Bernstein on his early career before Watergate, as a young reporter working for the Washington Star:
I went to work with a great newspaper in Washington for five years between the ages of 16 and 21, and by the time I was 19, I was a reporter for the Washington Star, a great newspaper, the afternoon newspaper. And the people that I learned from and became my teachers at that very young age, were absolutely fabulous. They were my teachers, my mentors. They recognized things in me that I probably hadn't recognized myself. It was a joyous experience. No 16-year-old kid ever had that kind of seat at the table that I can think of, from ages 16 to 21 at the capital of the United States during the Kennedy and Johnson years. I went to most of Kennedy's press conferences as a copy boy running simultaneous text back to the office.
But I come back to this idea of the best obtainable version of the truth. That's what these great reporters at the Star and editors taught me that journalism, reporting is really about. That means something about going to one source after another and continuing to be perseverant, and respecting the people you're covering. And not going into a meeting or a press conference and shouting a couple of questions and then running out of the place. It means trying to dig deep. So I learned that, and later I think it was one of the reasons that we were able, [sic] and Bob learned it too, also through some great mentors that he had. And we were lucky enough to have had that kind of mentoring and understanding of what reporters do that when this extraordinary story and opportunity was there and we were lucky enough to be in the right place at the right time, we knew to some extent what to do.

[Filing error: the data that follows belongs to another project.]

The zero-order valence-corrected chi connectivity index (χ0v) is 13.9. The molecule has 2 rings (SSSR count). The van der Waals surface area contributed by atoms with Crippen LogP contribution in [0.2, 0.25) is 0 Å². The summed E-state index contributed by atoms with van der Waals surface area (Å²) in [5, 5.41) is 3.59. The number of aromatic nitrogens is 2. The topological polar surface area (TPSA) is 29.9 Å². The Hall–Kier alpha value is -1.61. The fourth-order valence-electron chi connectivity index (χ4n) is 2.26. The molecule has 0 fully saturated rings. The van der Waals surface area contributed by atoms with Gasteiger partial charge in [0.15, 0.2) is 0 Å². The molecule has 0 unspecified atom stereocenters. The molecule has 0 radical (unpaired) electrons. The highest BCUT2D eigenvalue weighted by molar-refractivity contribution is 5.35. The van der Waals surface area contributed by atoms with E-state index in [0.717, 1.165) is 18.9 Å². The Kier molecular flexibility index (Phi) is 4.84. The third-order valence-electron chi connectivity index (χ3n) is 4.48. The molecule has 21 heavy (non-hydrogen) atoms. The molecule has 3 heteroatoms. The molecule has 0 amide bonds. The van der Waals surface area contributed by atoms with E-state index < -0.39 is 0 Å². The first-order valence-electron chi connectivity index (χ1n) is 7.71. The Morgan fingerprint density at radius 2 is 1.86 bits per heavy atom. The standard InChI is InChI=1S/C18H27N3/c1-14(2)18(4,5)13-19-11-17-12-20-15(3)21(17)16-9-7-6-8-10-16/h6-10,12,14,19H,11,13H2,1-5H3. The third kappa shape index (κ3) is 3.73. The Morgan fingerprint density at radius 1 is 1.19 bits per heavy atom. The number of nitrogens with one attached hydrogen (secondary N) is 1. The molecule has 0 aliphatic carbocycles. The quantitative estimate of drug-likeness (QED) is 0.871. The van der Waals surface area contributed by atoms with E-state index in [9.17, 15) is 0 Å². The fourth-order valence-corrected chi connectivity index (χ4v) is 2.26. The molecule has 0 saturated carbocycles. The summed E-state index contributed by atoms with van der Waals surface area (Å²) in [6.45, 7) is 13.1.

Bernstein his former editor at the Washington Post, Ben Bradlee:
Bradleee I think is the greatest editor of his time, because he had about 18 different ways of saying "go out there and get the damn story, that's your job!" And get it right, and get it in context, and keep working at it, and use common sense. Don't think you're better than anybody else, in terms of having some kind of license to be fast and footloose or untruthful in anyway. You've got to go through all the steps that are required to get the best obtainable version of the truth. He was a great motivator, with a great understanding of what the news is, almost a sixth sense about a great story and he knew how to push his reporters. Also the newsroom that he ran was hardly free tension or competition. He used to call it creative tension or creative competition, but you could see the results in the paper that he produced.
Bernstein the future of journalism:
There's no shortage of great reporting. It's about how news is received. If people are going to think that they're going to get the best obtainable version of the truth by switching between cable news channels, and particularly the committed ones - FOX News and MSNBC - they're fooling themselves. But I don't think they're fooling themselves, because I don't think those people who are glued to those channels as basic source of their news, have much interest in much beyond what they already believe, and how breaking news events fit into their ideological, political and religious beliefs to reinforce them.